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Alan Charlton

Plenty of wrong notes in Bohemian Rhapsody 

Voices Nov. 8, 2018

Gwilym Lee and Rami Malek star in a scene from Bohemian Rhapsody, a film that is a sanitized and unfaithful representation of the life of Queen lead singer Freddy Mercury.  (CNS photo/Fox)

The release of many films is anticipated eagerly, and certainly this was true of Bohemian Rhapsody. Fans of all ages have been anxious to relive their musical experience through this account of the extraordinarily popular musical group Queen. Sadly, the result fails to satisfy.

Of course, the film makers were faced with a choice. They could have aimed at making a bio-pic of lead singer Freddy Mercury, which might have had a real, even salacious, appeal for many. After all, he lived a life that at the time and even to a large extent today was hardly within societal norms. Flamboyant, even by the standards of rock stars, and self-admittedly bisexual, he died of AIDS.

On the other hand, the film could have attempted to help viewers understand more fully the musical achievement of the group.

If one takes a cynical view of the undertaking, one might conclude Bohemian Rhapsody tries to be a bio-pic, but rated to make it accessible to younger viewers (who are as enthusiastic about Queen as anyone). And that is what seems to have been done. The film is a sanitized and unfaithful representation of Freddy Mercury’s life in that it skims over the sexual content, doing so in such a way as to earn the film a PG rating.

Admirable as this may be, the result is a film which ultimately fails to present a satisfactory account of Freddy Mercury’s life, failing to deal with any of the issues it raises. In fact, Bohemian Rhapsody becomes merely a sketchy and misleading biography of a man who had enormous talent.

The narrative is highlighted by a series of episodes which strive to recreate Queen performances. One can easily forgive a biopic for failing to have the status of documentary – after all, some manipulation of fact is necessary in such endeavours in the interest of dramatic effectiveness.

However, the reality is that a film about Queen should be concerned with the music, for that is the only reason we remember them. Whether Freddy Mercury’s sexual orientation was a major influence on that music is, of course, debatable, especially, as is made clear in the film, since the music was ultimately a collaboration by the group, of which the other three members were heterosexual.

In short, a film about the group’s musical achievement and Freddy Mercury’s contribution to it musically might have been more satisfactory than a botched-up biography. After all, does the fact that Tchaikowsky was homosexual really have great relevance to an appreciation of his music?

If one is looking for a film about the music, then Bohemian Rhapsody does little to help the audience better appreciate it. In fact, it generally goes to great pains to recreate the music using actors as stand-ins. This being the case, one would do well simply to download from the Internet examples of readily accessible archival footage of the band.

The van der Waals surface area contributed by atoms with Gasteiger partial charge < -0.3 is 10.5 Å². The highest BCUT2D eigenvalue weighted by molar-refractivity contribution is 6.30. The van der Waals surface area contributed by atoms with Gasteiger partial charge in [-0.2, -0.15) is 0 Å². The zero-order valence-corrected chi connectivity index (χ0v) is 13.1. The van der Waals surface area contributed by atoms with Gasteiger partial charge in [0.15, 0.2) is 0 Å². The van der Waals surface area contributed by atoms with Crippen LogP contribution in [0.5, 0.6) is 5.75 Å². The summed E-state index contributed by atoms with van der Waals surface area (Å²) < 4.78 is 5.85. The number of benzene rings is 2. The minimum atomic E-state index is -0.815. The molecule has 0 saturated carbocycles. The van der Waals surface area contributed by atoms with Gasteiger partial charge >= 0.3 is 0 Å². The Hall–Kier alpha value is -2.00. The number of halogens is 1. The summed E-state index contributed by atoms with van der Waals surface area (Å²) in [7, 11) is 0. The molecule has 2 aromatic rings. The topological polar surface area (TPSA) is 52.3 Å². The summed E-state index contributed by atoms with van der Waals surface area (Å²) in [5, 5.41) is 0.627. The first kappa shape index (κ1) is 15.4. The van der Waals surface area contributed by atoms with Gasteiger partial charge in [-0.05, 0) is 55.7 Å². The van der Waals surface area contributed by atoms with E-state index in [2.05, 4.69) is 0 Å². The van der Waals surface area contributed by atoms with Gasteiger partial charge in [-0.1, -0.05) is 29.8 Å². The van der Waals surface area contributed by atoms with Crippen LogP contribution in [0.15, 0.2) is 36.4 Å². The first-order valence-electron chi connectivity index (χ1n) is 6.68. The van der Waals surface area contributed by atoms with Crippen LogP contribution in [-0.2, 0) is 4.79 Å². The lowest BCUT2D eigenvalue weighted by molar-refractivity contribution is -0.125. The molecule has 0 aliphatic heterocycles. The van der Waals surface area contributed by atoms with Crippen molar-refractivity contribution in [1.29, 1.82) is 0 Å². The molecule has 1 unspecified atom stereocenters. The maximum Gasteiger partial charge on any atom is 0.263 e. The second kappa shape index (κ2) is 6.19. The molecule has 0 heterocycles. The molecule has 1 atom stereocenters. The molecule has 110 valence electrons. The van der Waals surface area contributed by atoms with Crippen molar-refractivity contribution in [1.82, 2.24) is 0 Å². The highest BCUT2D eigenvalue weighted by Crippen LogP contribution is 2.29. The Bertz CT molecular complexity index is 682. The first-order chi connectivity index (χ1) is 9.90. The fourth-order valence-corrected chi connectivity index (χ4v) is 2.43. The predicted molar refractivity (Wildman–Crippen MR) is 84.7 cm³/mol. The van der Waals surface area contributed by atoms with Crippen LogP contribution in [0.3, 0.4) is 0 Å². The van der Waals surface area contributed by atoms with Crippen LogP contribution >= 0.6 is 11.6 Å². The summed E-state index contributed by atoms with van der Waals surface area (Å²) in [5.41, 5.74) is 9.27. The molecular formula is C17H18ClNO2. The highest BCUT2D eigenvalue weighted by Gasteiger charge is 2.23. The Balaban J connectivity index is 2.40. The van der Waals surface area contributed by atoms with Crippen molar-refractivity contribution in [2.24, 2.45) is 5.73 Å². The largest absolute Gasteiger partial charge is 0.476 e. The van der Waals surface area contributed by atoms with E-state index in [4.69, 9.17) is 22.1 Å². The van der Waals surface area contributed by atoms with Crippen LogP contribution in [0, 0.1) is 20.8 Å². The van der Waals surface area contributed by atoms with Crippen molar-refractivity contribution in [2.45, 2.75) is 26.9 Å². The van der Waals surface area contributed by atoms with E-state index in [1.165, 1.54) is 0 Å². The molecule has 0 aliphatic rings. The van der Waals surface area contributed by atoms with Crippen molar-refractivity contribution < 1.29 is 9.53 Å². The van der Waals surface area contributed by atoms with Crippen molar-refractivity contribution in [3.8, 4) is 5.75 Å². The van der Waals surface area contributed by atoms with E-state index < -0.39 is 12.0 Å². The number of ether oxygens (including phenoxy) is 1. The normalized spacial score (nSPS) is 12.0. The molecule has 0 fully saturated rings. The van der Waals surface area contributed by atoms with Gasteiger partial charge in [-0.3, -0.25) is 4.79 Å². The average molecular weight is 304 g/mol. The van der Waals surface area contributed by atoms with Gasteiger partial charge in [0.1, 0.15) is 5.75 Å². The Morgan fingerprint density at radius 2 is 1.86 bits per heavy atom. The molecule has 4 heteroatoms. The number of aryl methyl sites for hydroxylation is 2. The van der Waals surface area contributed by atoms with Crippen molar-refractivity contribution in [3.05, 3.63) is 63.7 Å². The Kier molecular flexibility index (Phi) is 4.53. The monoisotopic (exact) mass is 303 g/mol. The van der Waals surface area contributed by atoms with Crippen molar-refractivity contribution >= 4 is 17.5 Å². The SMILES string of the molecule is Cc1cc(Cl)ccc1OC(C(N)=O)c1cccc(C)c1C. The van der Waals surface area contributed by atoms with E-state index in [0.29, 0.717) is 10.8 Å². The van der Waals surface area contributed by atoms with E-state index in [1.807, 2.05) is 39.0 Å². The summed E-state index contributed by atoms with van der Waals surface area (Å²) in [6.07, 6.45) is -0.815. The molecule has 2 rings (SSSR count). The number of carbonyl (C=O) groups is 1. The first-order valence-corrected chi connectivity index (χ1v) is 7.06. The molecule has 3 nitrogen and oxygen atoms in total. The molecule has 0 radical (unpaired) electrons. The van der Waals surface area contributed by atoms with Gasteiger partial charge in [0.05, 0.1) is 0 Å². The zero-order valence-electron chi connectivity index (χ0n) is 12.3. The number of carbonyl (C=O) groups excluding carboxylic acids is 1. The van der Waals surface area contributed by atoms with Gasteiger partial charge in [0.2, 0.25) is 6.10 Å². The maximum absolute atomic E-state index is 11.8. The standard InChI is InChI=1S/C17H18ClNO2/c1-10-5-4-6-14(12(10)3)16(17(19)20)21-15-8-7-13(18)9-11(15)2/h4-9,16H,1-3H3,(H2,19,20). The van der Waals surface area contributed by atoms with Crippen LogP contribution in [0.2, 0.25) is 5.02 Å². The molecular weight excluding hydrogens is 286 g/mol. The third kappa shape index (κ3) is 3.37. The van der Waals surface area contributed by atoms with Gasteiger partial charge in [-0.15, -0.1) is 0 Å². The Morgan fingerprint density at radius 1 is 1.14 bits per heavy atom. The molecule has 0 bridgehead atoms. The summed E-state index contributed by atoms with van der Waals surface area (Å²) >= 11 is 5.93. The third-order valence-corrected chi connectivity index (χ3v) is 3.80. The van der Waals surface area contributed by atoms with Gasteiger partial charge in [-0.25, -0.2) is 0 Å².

It is true that the film does indicate, often inaccurately, some of the controversy surrounding the group’s career choices, and these developments are interesting in the light of the way the band evolved in its journey. But the film only truly comes alive in the recreation of the performances.

This is especially true in the superb and justly famous 1985 Live Aid appearance, which frames the film. While this has been brilliantly recreated for the climax of the film, one wonders how necessary it is. After all, as has been indicated, one can easily download footage of the original performance, making the recreation redundant.

The film was not aided in that the original director, Bryan Singer, was thrown out of the project a few weeks before completion, to be replaced by Dexter Fletcher. This might not have been a problem had the script been stronger, but Bohemian Rhapsody is a failed attempt to tell Freddy Mercury’s life story. So badly is this handled that the last segment of the film, dealing with the events prior to Mercury’s death, is scrambled in such a way that one gets the impression that the events of six years of his life seem to have taken place in three days.

Not even dramatic necessity or the wish to avoid showing anything morally objectionable can excuse such an unsatisfactory narration. It would be better not to have done it at all. The result is that Bohemian Rhapsody is neither a good bio-pic nor an exploration of Queen’s music.

In fairness, the cast acquit themselves well, rendering some fine and convincing performances. This is especially true of Rami Malek as Freddy Mercury – an explosive performance which superbly conveys the strutting, audience-commanding presence of the man. But here again, we can turn to the archival footage and see the original. Good as the impression is, one might as well look at the original.

In the light of the fact that Queen had such a major impact on popular music and achieved such musical excellence, one would have liked a film that helped the audience better understand the dynamics of the group and more fully appreciate the art and originality of Queen. It might even have been able to offer some solution as to the mystery of what the song Bohemian Rhapsody is actually about! 

As it is, the film shows little more than most fans already know about the group, and does little to help anyone, fan or not, to further appreciate what a major influence Queen had on music and how extraordinary was their artistic achievement. Although it is a diverting and somewhat entertaining reminder of the achievement of Queen, Bohemian Rhapsody is simply a missed opportunity.